Outwardly, Fiat Chrysler Automobiles looks as if it's doing great.
The carmaker, long the most vulnerable of the Detroit "Big Three" (GM and Ford are the other two), spent the 2000s in limbo, owned first by Daimler, then by the private-equity firm Cerberus, and finally by Fiat in a bailout-and-bankruptcy deal engineered by the federal government.
FCA's recovery has been impressive: It posts month after month of positive sales in the US and has benefited fantastically well from the SUV boom, thanks to the Jeep brand.
So naturally, CEO Sergio Marchionne has made it his quixotic mission in life to get FCA merged with another major automaker. He took a shot at GM last year and was rebuffed. Now he's again making the rounds. The reason is simple: He doesn't think FCA can ride out the next downturn in the industry.
At Bloomberg Gadfly, Chris Bryant zeroes in on FCA's biggest problem — and it has nothing to do with cars:
Unlike many rivals, FCA lacks a captive finance arm. That puts it a competitive disadvantage. When sales slow, automakers with stronger balance sheets can borrow cheaply and use to proceeds to, in effect, subsidize price cuts. The company has tried to address that with a partnership with Santander to provide financing for customers.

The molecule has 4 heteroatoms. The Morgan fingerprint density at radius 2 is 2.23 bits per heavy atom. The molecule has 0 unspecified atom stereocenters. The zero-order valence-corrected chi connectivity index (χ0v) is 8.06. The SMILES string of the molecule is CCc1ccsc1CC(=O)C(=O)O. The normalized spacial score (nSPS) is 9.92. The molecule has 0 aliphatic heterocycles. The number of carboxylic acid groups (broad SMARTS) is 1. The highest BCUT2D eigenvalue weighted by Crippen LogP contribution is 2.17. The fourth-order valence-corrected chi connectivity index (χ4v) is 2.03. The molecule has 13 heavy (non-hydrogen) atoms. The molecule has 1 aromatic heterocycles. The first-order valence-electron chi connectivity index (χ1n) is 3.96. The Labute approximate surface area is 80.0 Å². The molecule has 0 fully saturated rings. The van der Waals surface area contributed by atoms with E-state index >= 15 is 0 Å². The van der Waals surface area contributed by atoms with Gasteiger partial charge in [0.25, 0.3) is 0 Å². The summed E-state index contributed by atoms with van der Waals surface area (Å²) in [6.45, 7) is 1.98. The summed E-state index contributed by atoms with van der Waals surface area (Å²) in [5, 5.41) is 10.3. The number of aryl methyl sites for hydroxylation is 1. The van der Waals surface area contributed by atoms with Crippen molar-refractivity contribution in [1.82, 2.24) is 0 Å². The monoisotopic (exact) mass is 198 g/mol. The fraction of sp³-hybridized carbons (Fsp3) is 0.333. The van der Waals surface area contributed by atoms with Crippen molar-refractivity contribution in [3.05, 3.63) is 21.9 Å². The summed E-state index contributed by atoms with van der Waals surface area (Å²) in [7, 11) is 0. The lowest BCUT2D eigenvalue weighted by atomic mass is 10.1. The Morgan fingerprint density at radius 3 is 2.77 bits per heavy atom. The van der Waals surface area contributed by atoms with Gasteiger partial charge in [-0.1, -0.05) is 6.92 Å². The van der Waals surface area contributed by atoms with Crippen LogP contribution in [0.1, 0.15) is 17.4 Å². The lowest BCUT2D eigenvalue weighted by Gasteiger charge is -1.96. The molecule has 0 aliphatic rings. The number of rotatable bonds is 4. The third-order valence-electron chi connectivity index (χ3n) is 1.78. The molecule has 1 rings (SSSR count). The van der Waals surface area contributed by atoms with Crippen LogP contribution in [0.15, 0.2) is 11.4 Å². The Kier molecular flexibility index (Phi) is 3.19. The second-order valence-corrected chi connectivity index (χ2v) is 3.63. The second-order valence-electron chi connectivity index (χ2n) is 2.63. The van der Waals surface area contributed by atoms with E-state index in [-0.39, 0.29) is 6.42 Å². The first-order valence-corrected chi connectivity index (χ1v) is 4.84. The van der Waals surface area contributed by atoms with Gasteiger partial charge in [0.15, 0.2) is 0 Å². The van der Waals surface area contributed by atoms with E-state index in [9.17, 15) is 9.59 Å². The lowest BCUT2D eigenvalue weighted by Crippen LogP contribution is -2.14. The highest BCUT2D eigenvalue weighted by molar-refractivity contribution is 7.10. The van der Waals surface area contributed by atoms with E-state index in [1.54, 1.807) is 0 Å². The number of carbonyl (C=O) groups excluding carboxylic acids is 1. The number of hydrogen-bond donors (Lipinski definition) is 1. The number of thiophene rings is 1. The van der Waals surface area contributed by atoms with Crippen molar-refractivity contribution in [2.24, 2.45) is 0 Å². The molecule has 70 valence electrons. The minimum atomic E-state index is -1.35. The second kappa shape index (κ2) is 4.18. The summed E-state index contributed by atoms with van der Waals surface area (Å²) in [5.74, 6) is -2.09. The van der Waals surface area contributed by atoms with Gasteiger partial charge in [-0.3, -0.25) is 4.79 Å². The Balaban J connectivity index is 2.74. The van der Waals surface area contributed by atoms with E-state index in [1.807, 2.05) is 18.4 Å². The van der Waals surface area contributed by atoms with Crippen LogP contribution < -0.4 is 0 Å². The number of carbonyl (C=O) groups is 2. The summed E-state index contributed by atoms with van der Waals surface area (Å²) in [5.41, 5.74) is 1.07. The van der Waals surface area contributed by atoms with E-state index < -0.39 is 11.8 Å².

If anything, Bryant is understating how bad this is for FCA. A lot of folks erroneously believe that automakers are in the car business. They are, but the real meat on that bone is the lending side. Car companies with their own banks, in effect, don't sell cars; they sell car loans.
FCA does this in some regions, but not in the US.
For FCA to be missing out on this is a big reason why it's overall debt position, at about $5.5 billion, is worrisome relative to its Detroit and global competition. Debt tends to be what gets carmakers in the end — the business is extremely capital-intensive, and it can be challenging for the companies to avoid spending their way into a hole to keep from losing out on market share, especially when tastes shift away from rainmaking products, as they did when SUVs fell out of favor, when gas prices spiked, or when credit constricts and consumers are reluctant to borrow to buy new cars.
So Marchionne knows he can't win a price war, and he knows that FCA debt could catch up with it. The only recourse he has is to line up, well in advance, a rescue package in the form of a merger. That's why he's been so dogged on this front.
But it's hard to see what would be gained from taking on FCA and its debt, even if Jeep is part of the package.
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